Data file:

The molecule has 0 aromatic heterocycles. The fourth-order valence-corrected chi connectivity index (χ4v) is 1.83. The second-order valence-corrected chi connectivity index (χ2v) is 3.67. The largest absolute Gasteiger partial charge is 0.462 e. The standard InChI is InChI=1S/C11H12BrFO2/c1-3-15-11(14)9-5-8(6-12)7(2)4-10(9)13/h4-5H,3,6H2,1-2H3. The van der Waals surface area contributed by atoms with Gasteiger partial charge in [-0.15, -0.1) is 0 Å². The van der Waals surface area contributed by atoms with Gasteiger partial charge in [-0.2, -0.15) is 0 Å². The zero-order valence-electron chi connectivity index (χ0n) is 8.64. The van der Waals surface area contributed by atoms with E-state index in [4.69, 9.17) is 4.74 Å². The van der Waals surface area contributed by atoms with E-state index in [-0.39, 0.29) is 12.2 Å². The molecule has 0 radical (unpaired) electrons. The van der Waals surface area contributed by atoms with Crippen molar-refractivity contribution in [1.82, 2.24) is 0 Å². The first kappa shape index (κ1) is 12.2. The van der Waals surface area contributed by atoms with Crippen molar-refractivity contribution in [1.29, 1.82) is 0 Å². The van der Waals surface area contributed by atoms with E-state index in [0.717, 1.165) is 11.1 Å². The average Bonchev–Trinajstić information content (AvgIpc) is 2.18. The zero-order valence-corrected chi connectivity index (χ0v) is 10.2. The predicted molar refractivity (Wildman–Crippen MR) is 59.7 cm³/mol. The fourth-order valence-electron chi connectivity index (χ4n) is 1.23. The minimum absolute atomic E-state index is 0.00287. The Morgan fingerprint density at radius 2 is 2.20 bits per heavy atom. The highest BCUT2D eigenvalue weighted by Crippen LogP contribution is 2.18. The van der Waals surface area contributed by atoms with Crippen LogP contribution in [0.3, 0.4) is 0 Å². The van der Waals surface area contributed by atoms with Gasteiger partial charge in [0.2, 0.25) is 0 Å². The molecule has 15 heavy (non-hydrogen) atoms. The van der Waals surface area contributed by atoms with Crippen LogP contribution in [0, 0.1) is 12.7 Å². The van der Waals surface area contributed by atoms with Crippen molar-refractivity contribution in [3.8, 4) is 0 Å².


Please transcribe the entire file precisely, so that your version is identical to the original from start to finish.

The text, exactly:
The molecule has 0 aromatic heterocycles. The fourth-order valence-corrected chi connectivity index (χ4v) is 1.83. The second-order valence-corrected chi connectivity index (χ2v) is 3.67. The largest absolute Gasteiger partial charge is 0.462 e. The standard InChI is InChI=1S/C11H12BrFO2/c1-3-15-11(14)9-5-8(6-12)7(2)4-10(9)13/h4-5H,3,6H2,1-2H3. The van der Waals surface area contributed by atoms with Gasteiger partial charge in [-0.15, -0.1) is 0 Å². The van der Waals surface area contributed by atoms with Gasteiger partial charge in [-0.2, -0.15) is 0 Å². The zero-order valence-electron chi connectivity index (χ0n) is 8.64. The van der Waals surface area contributed by atoms with E-state index in [4.69, 9.17) is 4.74 Å². The van der Waals surface area contributed by atoms with E-state index in [-0.39, 0.29) is 12.2 Å². The molecule has 0 radical (unpaired) electrons. The van der Waals surface area contributed by atoms with Crippen molar-refractivity contribution in [1.82, 2.24) is 0 Å². The first kappa shape index (κ1) is 12.2. The van der Waals surface area contributed by atoms with Crippen molar-refractivity contribution in [1.29, 1.82) is 0 Å². The van der Waals surface area contributed by atoms with E-state index in [0.717, 1.165) is 11.1 Å². The average Bonchev–Trinajstić information content (AvgIpc) is 2.18. The zero-order valence-corrected chi connectivity index (χ0v) is 10.2. The predicted molar refractivity (Wildman–Crippen MR) is 59.7 cm³/mol. The fourth-order valence-electron chi connectivity index (χ4n) is 1.23. The minimum absolute atomic E-state index is 0.00287. The Morgan fingerprint density at radius 2 is 2.20 bits per heavy atom. The highest BCUT2D eigenvalue weighted by Crippen LogP contribution is 2.18. The van der Waals surface area contributed by atoms with Crippen LogP contribution in [0.3, 0.4) is 0 Å². The van der Waals surface area contributed by atoms with Gasteiger partial charge in [0.2, 0.25) is 0 Å². The molecule has 15 heavy (non-hydrogen) atoms. The van der Waals surface area contributed by atoms with Crippen LogP contribution in [0, 0.1) is 12.7 Å². The van der Waals surface area contributed by atoms with Crippen molar-refractivity contribution in [3.8, 4) is 0 Å².